As the Chief Security Officer and Chief Information Security Officer for The City of Calgary, Owen Key’s favorite part of working in the government sector is the variety of his work. “I’ve also worked for both the police service in New Zealand and the private sector here in Canada, and the variety of work extends from looking after water and waste water treatment plants to the full transit system we have here,” Key says. “We have roads, golf courses, community-enabled services, including youth probation, recreation centers and arenas. You name it, we do it.”

Calgary’s corporate security mission statement has two parts; to protect the assets of The City of Calgary and to assist other business units in providing solutions for public safety, says Key. “We don’t just look after internal assets anymore. Now we actually run and monitor all the cameras in the downtown core on behalf of the Calgary Police Service,” he says.

The security department also has other public safety functions such as park patrols, gate openings and closings, and special events security. “We don’t provide the public safety assistance directly, it’s still the role of the Calgary Police Service and other service agencies, but we assist them in providing those services,” says Key.

The corporate security program is split into seven separate sections, including administration, physical security, internal investigations, technical operations and support, security operations, security advisory and information security, according to Key. “We have a lot of critical infrastructure, like water and waste water treatment plans, transit facilities and road facilities,” he says. “All of these play an important part of providing our services, and without those services, as we found with the 2013 floods, a lot of those come to a grinding halt. This is one of the unique risks.”

Another unique risk comes from much of that infrastructure relying on IT security. Calgary is quite advanced among municipalities in North America with regard to its early adoption of information technology and systems, Key says. “With that comes unique challenges of providing information security to those critical infrastructures and to maintain the key applications that support the citizens of Calgary.”

Support from Calgary’s mayor and council is tremendous. “In my 25 years of both policing and security, I would rank this as one of the few and best times that I’ve had regarding the support and partnership of the City Manager, who is our CEO,” he says. “He is extremely pro-security and very supportive of our initiatives and our objectives.”

Peers, likewise, seem to have a good perception of Calgary’s security brand. “I think we’re held in reasonably high regard by other municipalities just based on the fact that we are used as a benchmark for a lot of them,” notes Key.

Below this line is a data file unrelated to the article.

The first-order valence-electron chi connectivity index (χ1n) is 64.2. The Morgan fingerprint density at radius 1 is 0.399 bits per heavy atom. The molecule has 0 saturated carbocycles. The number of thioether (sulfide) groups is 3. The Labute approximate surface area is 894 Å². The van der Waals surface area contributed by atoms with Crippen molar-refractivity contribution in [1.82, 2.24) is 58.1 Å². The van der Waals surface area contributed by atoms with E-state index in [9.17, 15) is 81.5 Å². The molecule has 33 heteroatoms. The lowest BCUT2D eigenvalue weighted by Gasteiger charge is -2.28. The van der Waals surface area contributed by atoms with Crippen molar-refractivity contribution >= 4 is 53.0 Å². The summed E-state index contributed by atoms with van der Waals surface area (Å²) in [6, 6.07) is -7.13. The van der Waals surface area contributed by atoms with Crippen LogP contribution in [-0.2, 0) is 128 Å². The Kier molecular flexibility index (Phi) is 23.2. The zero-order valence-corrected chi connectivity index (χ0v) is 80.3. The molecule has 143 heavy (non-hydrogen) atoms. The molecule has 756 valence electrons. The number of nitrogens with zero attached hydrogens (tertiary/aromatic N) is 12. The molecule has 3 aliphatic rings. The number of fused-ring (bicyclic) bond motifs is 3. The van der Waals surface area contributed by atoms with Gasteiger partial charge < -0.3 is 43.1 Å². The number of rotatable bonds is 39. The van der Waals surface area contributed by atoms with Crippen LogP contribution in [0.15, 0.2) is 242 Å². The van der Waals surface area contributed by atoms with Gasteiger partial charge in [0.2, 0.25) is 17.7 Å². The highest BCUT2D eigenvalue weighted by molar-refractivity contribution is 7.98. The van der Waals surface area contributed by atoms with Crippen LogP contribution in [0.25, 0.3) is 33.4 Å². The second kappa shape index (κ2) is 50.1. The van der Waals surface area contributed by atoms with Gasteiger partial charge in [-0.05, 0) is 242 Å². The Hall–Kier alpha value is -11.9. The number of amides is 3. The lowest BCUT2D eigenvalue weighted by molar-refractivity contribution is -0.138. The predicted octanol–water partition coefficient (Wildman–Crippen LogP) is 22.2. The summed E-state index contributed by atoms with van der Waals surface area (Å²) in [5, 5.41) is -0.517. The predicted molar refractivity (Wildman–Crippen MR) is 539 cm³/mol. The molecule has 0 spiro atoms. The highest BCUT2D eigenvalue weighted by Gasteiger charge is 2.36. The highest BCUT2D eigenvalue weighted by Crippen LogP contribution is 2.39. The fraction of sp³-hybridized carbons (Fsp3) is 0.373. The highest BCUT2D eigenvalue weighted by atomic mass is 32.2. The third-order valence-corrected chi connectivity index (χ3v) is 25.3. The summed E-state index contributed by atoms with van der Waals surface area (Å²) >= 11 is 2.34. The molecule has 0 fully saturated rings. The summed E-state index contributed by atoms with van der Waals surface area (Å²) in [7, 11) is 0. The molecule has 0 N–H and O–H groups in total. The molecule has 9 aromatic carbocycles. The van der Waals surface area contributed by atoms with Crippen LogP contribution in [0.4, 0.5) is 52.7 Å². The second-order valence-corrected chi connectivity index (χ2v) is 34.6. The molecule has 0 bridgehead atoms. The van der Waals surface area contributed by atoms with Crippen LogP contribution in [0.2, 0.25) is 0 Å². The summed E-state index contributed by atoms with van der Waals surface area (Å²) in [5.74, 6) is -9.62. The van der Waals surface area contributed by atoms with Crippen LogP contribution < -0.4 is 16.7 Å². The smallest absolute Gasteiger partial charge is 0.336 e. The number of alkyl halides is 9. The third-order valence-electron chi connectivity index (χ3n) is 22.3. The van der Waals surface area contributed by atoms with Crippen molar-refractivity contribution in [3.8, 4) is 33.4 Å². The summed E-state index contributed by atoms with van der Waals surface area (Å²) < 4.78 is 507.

Though Calgary does some external work with public safety, the majority of its stakeholders are internal business units. “We effectively run an internal business here, so we have a recovery model from those business units to be able to pay for our services, just as if we were offering them externally to any other corporation,” Key says. The main difference is that Calgary doesn’t make a profit, yet provides high-quality services at a discounted price.

Security measures its value in the organization with “a very robust information management system, which allows us to track security metrics, and our Key Performance Indicators that include losses and costs of security,” says Key. “We have to meet our KPIs and our allocated budget.”

The most difficult part of the security department’s job is selling security, Key says. “We have to show that we have business value by putting in security systems that can do more than just security.” For example, the department would provide metrics used in video analytics on security cameras to the roads department or the parking authority to help them make informed decisions on transportation planning.

Key firmly believes that the security industry is no longer just the arena of ex-law enforcement or military. “I’m very proud of and have actually taken on a number of non-ex-law enforcement and non-ex-military personnel within our group. While there is still a requirement for investigation and police and military service, I think there’s a wider variety of skill sets and building blocks of professionalism and competencies that we’ve utilized right across my group,” he says.


Security Scorecard

  • Annual Revenue: $3.5 Billion
  • Security Budget:  $14 Million


Critical Issues

  • Cybersecurity
  • Terrorism
  • Budgets